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Chain maille work history


#1

Welcome to new members. Wolf as a jewelry historian could you tell
me how far back we have evidence of chain maille work with rings? We
know about the knights and their armor but do we have patterned work
prior to that? Ruth Mary


#2
Welcome to new members. Wolf as a jewelry historian could you tell
me how far back we have evidence of chain maille work with rings?
We know about the knights and their armor but do we have patterned
work prior to that?

I’d be interested in Wolf’s view as well.

Mail (as I like to call it, because I’m English descent), has a very
long history. It was made out of bronze at one point, the Romans
used it, it was easier to product than sheet metal, hence we have a
lot of examples available to us today.

European mail was pretty ordinary, nothing fancy… well maybe a
bronze ring trim on some of the medieval examples. Rivets, solid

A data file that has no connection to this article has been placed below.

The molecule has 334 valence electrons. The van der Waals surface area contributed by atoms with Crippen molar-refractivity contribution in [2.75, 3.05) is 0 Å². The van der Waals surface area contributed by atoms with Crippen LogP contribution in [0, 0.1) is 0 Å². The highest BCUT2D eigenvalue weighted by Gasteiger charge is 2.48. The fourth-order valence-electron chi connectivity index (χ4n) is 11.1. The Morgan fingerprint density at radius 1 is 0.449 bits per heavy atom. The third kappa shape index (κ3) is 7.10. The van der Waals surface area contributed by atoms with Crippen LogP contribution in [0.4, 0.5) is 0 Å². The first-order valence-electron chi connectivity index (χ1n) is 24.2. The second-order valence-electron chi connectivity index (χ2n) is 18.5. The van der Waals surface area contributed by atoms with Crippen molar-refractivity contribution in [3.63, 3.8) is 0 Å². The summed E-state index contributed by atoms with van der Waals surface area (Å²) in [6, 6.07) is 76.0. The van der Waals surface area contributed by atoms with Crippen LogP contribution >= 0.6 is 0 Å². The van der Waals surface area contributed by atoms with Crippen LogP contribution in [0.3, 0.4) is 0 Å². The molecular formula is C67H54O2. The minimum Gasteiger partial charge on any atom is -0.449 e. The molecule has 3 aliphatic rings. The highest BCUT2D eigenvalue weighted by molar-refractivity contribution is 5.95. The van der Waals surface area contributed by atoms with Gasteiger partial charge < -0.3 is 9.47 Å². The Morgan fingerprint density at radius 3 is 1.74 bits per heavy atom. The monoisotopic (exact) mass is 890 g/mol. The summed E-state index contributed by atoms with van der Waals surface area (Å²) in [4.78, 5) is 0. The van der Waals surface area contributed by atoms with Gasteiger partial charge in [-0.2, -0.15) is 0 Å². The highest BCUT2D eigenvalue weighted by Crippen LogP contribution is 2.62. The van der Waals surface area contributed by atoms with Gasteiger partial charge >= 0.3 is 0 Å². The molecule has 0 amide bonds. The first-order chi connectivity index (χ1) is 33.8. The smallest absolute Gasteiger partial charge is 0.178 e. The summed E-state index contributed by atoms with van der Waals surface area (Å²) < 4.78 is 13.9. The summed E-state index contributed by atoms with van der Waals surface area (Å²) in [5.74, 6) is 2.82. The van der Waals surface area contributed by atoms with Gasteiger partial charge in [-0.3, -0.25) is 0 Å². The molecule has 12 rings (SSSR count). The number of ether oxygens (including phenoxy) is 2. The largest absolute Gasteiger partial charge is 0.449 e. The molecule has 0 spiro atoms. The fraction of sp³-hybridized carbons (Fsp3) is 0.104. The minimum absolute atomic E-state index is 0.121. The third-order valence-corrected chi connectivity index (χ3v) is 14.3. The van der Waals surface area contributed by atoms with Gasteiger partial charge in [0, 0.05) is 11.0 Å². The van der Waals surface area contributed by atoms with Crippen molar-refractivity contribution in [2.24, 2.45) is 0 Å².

rings, and butted rings was about the extent of it.

Eastern mail was where it got really interesting imo. Theta mail,
mail that looked like key rings coils, mail that had tiny sheet metal
plates. The Asian mail was knitted in many different patterns.

Very interesting when you get into it.

I’d be interested in Wolf’s view as well. No man’s an island, and
I’m sure I can always learn something new.

Regards Charles A.
P.S. Wolf, I can pass on my recipe for cuirbulli if you want it :wink:


#3

According to Peter Connelly, mail armor was invented by the Celts at
about 300 B.C.E. (Greece and Rome at War, Peter Connelly, Greenhill
Books, 2006)

Mail armor was occasionally decorated by including a pattern of
brass rings among the steel ones. This steel & brass patterning is a
practice found more often in Middle Eastern armors than in European
ones.

Mail as a form of jewelry is a modern usage, AFAIK.

Elliot